Some things that could cause them to spray or mark are you bringing home something new such as another cat, dog, baby, or furniture. If it's another pet then introduce them slowly. Let them get used to each other. Remember to let them know that you still love them. They will need lots of your attention to accept this change. If you bring home a new family member, have your cat acclimated to the smells and sounds that accompany them. Still make sure that you give him/her lots of attention. Cats need to be assured of their place in your home and heart. If there are cats outside, they may be in your yard, marking it, claiming it. Well, your cat will claim it too, he/she will let them know this is not their yard, by peeing on windows, glass doors, and anywhere he/she think they will notice. You can help your cat feel secure by getting rid of the cats out there. Find out who they belong to and tell their owners so they can keep them closer to their home. If they are strays, you can call a local humane society. If you cannot keep the cats away, then block my vision of them. You can put newspaper, foil or reflective tape over the window so I cannot see them. Cats will not spray unless they have to.
Cats spray (urinate) in order to mark their territory
There are plenty of differences between the anatomy of male and female cats, but the ability to leave scent markings is not one of them. Both kitty girls and guys have glands in their cheeks, paws and near their bladder that produce a liquid containing pungent chemicals. You may not notice an odor when your kitty rubs her cheek on your hand, but you'll definitely notice one if she starts spraying. Urine marking has an acrid and offensive smell. If your cat's rogue urinating doesn't smell particularly bad, she may not be marking at all. Cats avoid litter boxes that are dirty or if they don't like the litter.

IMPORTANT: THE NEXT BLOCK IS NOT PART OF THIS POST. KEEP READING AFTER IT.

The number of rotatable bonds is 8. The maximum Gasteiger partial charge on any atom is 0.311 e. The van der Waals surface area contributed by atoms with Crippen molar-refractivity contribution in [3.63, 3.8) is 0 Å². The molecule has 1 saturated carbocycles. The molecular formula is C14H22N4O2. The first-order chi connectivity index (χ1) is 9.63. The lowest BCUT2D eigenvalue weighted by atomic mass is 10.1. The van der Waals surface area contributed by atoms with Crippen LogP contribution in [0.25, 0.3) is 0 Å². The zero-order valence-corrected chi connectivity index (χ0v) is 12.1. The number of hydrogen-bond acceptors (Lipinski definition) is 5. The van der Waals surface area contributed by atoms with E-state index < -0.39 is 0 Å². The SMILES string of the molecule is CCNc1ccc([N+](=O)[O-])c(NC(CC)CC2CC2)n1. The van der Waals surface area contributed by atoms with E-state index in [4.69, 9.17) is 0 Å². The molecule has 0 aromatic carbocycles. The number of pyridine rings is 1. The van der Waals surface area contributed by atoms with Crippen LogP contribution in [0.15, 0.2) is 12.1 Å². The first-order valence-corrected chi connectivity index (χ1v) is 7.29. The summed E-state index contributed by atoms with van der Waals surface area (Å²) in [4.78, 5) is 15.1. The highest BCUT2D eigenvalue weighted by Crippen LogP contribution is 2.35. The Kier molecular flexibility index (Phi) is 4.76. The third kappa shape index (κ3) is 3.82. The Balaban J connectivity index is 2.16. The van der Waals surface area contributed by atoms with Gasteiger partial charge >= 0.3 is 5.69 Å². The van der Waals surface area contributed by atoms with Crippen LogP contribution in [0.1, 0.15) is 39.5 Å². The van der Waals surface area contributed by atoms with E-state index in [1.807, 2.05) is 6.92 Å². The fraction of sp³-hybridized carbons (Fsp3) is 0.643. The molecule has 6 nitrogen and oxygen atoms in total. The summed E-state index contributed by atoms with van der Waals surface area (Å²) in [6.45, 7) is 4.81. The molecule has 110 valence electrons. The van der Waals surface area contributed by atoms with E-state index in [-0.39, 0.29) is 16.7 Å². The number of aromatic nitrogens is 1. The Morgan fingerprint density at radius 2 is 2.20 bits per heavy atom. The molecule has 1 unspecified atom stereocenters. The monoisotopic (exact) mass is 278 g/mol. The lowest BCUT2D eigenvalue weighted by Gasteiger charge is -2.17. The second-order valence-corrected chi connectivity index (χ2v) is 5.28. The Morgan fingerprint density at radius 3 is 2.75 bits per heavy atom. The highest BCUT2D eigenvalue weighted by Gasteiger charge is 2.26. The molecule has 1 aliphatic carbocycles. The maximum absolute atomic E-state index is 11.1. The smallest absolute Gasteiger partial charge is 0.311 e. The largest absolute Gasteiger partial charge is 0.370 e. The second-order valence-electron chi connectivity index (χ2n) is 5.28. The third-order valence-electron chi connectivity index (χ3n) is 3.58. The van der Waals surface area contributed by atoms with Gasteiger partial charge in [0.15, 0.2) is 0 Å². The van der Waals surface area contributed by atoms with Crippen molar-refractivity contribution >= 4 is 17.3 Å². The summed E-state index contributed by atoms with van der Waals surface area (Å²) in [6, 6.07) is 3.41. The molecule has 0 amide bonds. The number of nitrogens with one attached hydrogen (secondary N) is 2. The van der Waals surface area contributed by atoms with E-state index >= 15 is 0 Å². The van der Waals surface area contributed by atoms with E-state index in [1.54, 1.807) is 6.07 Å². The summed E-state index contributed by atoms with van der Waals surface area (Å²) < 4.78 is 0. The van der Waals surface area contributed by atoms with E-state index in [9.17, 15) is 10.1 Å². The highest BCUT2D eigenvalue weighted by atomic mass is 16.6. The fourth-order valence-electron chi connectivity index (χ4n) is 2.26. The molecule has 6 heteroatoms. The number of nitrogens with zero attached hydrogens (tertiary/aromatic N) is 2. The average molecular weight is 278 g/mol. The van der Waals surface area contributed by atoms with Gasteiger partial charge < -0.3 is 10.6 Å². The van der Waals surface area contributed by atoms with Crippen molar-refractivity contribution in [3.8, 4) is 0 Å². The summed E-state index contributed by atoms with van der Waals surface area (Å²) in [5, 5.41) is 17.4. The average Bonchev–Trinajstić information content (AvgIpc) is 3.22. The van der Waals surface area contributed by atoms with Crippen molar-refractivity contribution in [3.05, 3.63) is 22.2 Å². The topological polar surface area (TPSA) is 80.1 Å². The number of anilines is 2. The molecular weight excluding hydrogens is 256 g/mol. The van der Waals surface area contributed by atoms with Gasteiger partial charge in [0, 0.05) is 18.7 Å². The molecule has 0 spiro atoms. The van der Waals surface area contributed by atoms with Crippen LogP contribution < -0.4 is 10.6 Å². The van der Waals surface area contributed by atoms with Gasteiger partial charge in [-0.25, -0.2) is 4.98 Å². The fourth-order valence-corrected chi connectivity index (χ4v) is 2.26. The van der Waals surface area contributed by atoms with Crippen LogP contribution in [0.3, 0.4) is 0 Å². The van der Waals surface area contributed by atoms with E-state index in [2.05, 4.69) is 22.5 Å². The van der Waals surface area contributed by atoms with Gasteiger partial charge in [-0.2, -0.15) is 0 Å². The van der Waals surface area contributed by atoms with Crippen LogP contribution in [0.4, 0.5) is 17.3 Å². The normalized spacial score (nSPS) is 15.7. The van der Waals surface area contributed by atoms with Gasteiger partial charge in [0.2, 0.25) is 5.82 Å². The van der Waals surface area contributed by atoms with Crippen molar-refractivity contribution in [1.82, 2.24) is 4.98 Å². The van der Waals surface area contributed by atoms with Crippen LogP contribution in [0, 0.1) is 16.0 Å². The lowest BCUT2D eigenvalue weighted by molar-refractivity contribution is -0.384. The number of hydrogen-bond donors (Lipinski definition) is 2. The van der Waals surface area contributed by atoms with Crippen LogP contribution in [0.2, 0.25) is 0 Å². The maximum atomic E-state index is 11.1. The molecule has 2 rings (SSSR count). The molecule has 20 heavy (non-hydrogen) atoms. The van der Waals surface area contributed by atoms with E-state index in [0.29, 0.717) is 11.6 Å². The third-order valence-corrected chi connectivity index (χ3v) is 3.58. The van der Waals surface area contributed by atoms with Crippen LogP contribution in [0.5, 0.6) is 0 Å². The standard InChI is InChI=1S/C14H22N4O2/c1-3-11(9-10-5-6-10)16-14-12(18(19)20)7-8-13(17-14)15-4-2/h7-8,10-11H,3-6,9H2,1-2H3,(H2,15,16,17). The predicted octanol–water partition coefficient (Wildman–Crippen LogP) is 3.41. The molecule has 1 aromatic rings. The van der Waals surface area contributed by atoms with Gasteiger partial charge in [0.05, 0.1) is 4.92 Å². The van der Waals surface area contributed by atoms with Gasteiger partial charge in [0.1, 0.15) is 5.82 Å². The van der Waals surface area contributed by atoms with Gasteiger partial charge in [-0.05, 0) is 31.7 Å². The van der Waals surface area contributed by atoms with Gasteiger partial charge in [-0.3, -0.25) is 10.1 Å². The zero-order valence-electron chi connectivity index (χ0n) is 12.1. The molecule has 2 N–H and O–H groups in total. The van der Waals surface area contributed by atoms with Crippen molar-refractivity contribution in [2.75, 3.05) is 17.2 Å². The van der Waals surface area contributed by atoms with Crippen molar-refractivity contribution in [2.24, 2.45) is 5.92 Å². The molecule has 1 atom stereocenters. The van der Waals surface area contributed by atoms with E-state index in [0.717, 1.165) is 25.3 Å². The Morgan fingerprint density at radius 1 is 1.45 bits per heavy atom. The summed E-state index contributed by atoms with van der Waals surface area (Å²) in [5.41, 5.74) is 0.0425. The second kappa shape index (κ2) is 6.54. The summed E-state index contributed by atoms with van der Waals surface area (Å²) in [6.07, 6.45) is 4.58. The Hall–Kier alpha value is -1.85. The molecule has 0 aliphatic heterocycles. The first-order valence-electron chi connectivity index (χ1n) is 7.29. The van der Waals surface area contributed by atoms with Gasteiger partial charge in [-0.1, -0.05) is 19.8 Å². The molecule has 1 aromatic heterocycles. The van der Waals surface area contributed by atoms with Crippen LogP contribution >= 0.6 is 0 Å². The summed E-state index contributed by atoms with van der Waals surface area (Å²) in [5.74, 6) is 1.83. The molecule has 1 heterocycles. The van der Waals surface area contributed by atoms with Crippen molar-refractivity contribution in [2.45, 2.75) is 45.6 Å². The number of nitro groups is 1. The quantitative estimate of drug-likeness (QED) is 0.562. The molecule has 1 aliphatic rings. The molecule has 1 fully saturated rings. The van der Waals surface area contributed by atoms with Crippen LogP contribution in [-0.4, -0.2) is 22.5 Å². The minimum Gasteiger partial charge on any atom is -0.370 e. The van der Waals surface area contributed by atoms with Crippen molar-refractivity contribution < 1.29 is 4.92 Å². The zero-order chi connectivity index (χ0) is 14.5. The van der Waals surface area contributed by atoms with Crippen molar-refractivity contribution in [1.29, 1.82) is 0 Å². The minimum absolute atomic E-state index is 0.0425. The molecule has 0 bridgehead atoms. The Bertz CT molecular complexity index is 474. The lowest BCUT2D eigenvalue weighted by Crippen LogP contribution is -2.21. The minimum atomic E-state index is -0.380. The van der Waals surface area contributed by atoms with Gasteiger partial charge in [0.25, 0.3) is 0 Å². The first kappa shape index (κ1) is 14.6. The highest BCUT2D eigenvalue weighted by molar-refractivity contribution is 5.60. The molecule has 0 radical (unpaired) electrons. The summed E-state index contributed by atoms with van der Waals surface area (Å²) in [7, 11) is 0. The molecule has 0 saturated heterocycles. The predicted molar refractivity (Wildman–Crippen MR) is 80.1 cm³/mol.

Stop your cat's spraying!!! This really works!! - YouTube
Statistically speaking, your innocent Miss Kitty is much less likely to spray than a boy. About 1 in 20 fixed females leave urine markings, which is only about half the number of neutered males who do it, Cornell University College of Veterinary Medicine reports. Having your cat fixed by the time she is 5 to 6 months old can prevent spraying altogether. Intact cats are more than two times as likely to spray compared to fixed felines. After your cat reaches puberty and her hormones kick in, it may be hard to stop her from spraying even after she's fixed. If your cat does leave a urine marking somewhere, clean it up as soon as possible so she doesn't make it a habit. This is particularly important if you have more than one cat, because one spraying could prompt the others to do it too.
Urine spraying or marking by cats is a normal behavior